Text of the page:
No more delays for the DOL fiduciary rule

Part of Invesco’s Legislative Insights series

Jon VoglerDepartment of Labor (DOL) Secretary Alexander Acosta announced in a Wall Street Journal op-ed last week that the initial implementation date of the fiduciary rule will not be extended beyond June 9.

Mr. Acosta’s decision is a victory for supporters of the rule, which will require financial advisors to act in the best interests of their clients in retirement accounts. The rule had been delayed already, as it was previously scheduled for initial implementation by April 10.

Public comment on the rule will continue as the implementation date nears

Implementation of the rule is taking place in phases. On June 9, two basic provisions will become applicable:


DOL fiduciary rule delayed by 60 days

Part of Invesco’s Legislative Insights series

Jon VoglerOn April 7, 2017, a final rule delaying the Department of Labor’s (DOL’s) fiduciary rule by 60 days was published in the Federal Register, pushing the applicability date from April 10 to June 9 of this year. But while the extension is settled, there is still a long road ahead for this rule.

The rule is still being studied — and could change further

On Feb. 3, President Donald Trump issued a memorandum directing the DOL to prepare an updated economic and legal analysis concerning the likely impact of the final rule. (See my previous blog entry, “White House directs DOL to examine fiduciary rule.”) However, the DOL’s announcement of the delay indicates that June 9 will remain the effective date of certain requirements of the rule and the Best Interest Contract Prohibited Transaction Exemption, even if the DOL has not yet completed its re-examination, which is expected to last more than 60 days. Given that the confirmation of Labor Secretary Alexander Acosta may not occur until May, the DOL will likely need more time to coordinate the views of its career staff and political appointees about the rule and what changes to make.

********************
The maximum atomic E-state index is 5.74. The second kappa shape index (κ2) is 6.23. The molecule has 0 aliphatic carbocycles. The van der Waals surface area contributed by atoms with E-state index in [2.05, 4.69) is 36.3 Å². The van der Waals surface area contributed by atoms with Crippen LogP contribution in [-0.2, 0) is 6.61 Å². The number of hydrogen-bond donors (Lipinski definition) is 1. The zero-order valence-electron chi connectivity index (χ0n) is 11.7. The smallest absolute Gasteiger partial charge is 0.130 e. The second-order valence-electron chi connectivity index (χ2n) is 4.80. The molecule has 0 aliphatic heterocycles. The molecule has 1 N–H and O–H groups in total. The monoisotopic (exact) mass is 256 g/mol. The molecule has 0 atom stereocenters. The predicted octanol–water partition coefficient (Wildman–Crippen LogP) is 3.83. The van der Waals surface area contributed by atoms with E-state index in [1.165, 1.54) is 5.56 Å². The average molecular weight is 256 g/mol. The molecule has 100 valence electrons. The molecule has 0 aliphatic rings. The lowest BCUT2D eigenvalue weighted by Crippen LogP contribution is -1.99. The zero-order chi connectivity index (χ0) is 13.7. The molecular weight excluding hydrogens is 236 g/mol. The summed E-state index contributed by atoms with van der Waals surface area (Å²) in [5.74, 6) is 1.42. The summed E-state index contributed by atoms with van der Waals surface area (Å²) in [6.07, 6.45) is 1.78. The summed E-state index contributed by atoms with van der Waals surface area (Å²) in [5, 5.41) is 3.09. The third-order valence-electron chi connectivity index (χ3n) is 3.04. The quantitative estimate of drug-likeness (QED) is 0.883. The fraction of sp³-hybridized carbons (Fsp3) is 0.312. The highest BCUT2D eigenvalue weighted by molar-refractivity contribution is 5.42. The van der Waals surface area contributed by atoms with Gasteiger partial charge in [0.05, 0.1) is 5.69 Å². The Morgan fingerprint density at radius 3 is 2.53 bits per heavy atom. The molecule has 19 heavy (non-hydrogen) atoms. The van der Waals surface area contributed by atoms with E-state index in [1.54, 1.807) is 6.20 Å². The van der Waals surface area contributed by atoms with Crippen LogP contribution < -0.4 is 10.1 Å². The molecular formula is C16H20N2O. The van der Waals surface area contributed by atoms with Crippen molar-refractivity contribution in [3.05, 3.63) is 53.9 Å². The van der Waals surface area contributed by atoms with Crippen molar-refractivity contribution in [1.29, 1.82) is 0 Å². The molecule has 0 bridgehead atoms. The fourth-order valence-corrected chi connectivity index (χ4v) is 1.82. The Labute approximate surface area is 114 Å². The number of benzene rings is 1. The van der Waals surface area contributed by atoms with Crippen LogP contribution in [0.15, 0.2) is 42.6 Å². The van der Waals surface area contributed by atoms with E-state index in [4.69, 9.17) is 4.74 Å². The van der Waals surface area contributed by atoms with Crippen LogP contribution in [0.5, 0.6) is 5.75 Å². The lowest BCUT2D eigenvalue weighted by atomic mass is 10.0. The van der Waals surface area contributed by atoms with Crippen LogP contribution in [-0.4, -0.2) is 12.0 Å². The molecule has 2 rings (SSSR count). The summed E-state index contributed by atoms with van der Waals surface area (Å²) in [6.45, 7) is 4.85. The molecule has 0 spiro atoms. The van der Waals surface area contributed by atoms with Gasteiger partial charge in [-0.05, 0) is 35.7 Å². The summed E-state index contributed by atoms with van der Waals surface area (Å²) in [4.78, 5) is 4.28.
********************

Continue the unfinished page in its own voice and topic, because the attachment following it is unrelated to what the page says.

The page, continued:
White House directs DOL to examine fiduciary rule

Part of Invesco’s Legislative Insights series

Jon VoglerOn Feb. 3, 2017, President Trump issued a memorandum directing the Labor Secretary to undertake an updated “economic and legal analysis” of the likely impact of the Department of Labor (DOL) fiduciary rule with several key considerations in mind:

  • Whether the April 10, 2017, applicability date of the fiduciary rule has harmed (or is likely to harm) investors through a reduction of Americans’ access to certain retirement savings offerings, retirement product structures, retirement savings information or related financial advice.
  • Whether it has resulted in dislocations or disruptions within the retirement services industry that may adversely affect investors or retirees.
  • Whether it is likely to cause an increase in litigation and an increase in the prices that investors and retirees must pay to gain access to retirement services.

Gauging the future of the DOL fiduciary rule in the Trump era

Part of Invesco’s Legislative Insights series

Jon VoglerWith the presidential election victory of Donald Trump and the success of Republicans in holding majorities in both the House of Representatives and the Senate, questions have arisen about the immediate future of the fiduciary rule finalized by the Department of Labor (DOL) in April 2016. In this article, we explore whether changes may be in store for the controversial rule.

What are Trump’s options for changing the rule?


DOL exempts certain state-run plans from ERISA

State plans for private-sector workers are granted ‘safe harbor’ despite retirement industry concerns

Jon Vogler

On Aug. 25, 2016, the US Department of Labor (DOL) issued final regulations that exempt state-run retirement plans for private-sector employees from the requirements of the Employee Retirement Income Security Act of 1974 (ERISA). While this will allay state fears that the plans would have to be ERISA-compliant, and thus incur additional costs, the retirement industry has reiterated numerous concerns about this development dating back before the release of the similar proposed rules last November. (For background on this issue, see my Nov. 20, 2015, blog post titled DOL riles retirement industry with ERISA exemption for state-run IRAs.)

Requirements for safe harbor status

To date, eight states —